At last, the 100+ temperatures are here in Texas. It was the rainiest spring since I’ve lived here, but at least the rain kept the summer away, at least the kind of summer we know and dread here. My theory is that the season’s intensity is less about the heat than it is about the sun, which becomes unbearably glare-y in the late afternoons during the summer.
However, it being my second summer of having a garden, I can’t complain–since all the rain helped establish some of my newer plants… whatever croaks this summer (hopefully) will be annual flowers or maybe some container plants, of which I have many now. Not sure how wise container gardening is here, but we’ll see.
This is the time of the year when every plant is tested. For more northern gardeners, the winter time is the time of barrenness. In Austin, it is summer. There are very few things that show off in summer. One drive around our neighborhood and you see crape myrtles, crape myrtles, crape myrtles. They are glorious in summer, many bright pink kinds and some purple, some white. And now is the time of year when sunflowers start to show off. They are everywhere in Austin.
This week my new passionflower vine began to bloom and now has about 20 new blooms about to open. It has the most ridiculously showy, circus-y flowers and one of those plants that I suspect a Texas gardener couldn’t live without: something forgiving of heat, drought, intense sunshine and yet grows at least a foot every two days. I have other vines I’m not so happy with–trumpet vines and exotic jasmine vines are two of those for their invasiveness and constant reseeding everywhere. But passionflower, aside from the battle with the caterpillars, which are half welcome from the beautiful butterflies they bring–is one of those plants that makes me feel that gardening is so worthwhile.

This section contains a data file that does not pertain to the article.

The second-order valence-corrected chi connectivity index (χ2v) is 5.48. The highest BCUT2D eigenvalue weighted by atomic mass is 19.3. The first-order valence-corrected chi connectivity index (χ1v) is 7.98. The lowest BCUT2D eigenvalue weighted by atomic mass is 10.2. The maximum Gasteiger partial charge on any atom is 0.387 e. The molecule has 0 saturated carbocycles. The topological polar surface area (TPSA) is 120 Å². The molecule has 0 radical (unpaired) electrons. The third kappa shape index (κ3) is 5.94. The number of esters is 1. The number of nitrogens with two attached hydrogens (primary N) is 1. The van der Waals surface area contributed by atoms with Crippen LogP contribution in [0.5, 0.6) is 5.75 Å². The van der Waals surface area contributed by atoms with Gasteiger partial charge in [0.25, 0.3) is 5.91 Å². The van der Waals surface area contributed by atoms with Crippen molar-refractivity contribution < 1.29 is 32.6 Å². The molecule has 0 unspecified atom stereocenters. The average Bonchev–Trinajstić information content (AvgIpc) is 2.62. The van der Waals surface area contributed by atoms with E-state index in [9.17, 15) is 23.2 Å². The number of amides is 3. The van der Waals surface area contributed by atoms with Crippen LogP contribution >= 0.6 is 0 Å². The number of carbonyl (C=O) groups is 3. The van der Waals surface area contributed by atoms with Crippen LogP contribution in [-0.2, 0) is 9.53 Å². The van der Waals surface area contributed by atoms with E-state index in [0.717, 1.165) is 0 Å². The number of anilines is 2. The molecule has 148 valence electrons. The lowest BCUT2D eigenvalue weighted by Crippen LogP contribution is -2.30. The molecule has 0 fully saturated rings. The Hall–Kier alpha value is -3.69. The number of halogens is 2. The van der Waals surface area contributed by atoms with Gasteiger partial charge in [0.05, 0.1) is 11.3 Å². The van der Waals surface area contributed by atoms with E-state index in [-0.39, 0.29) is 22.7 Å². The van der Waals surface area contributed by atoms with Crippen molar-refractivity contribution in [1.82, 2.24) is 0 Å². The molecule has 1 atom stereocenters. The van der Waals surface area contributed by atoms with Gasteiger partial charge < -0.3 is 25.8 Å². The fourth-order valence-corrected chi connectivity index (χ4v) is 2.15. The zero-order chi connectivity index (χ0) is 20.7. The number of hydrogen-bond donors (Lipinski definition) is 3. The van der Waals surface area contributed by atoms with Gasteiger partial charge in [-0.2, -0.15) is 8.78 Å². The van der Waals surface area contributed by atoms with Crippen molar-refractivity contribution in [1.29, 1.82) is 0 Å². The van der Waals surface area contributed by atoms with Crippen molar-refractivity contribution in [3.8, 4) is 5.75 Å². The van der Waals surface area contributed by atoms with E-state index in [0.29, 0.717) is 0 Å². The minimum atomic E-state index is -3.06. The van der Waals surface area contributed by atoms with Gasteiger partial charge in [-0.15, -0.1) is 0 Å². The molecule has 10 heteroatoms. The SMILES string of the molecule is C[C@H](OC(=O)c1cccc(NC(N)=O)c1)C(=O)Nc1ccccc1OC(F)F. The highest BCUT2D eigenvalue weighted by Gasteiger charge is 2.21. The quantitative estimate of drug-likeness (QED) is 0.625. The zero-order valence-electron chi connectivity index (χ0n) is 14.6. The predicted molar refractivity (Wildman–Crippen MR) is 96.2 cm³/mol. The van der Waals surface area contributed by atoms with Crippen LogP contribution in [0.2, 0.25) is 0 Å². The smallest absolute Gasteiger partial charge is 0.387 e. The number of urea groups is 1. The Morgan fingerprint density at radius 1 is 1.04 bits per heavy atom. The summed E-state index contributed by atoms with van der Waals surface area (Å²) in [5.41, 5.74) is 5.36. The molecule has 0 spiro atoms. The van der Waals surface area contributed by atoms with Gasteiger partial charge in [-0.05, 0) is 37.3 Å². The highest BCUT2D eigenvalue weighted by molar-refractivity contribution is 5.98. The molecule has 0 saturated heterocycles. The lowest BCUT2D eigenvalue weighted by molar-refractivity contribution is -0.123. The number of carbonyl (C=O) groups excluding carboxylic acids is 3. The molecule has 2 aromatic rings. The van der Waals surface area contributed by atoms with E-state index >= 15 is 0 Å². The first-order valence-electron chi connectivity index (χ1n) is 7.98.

I’ve been finishing up planting things, a very late thing to do here but I started bunches of seeds in early May of gomphrena–a plant that is supposed to thrive in the heat, like zinnia. They are small seedlings and I’m not attached to them but hopefully they’ll grow to fill in the bed which would otherwise look quite barren mid-summer.
All in all it was a bloomy, bloomy spring. A wildflower extravaganza. Roses going crazy. For me, a gallery of all that is possible when the right conditions prevail. I am already plotting my fall planting, including seeds to start both inside and out (have I mentioned I am turning into a seed-a-holic?), and a long list of rose bushes that will replace the unruly lantana that is taking over the side of my house. Autumn dreaming, here I come. Somewhere in my future there is a greenhouse with air conditioning to help me make it through the summer.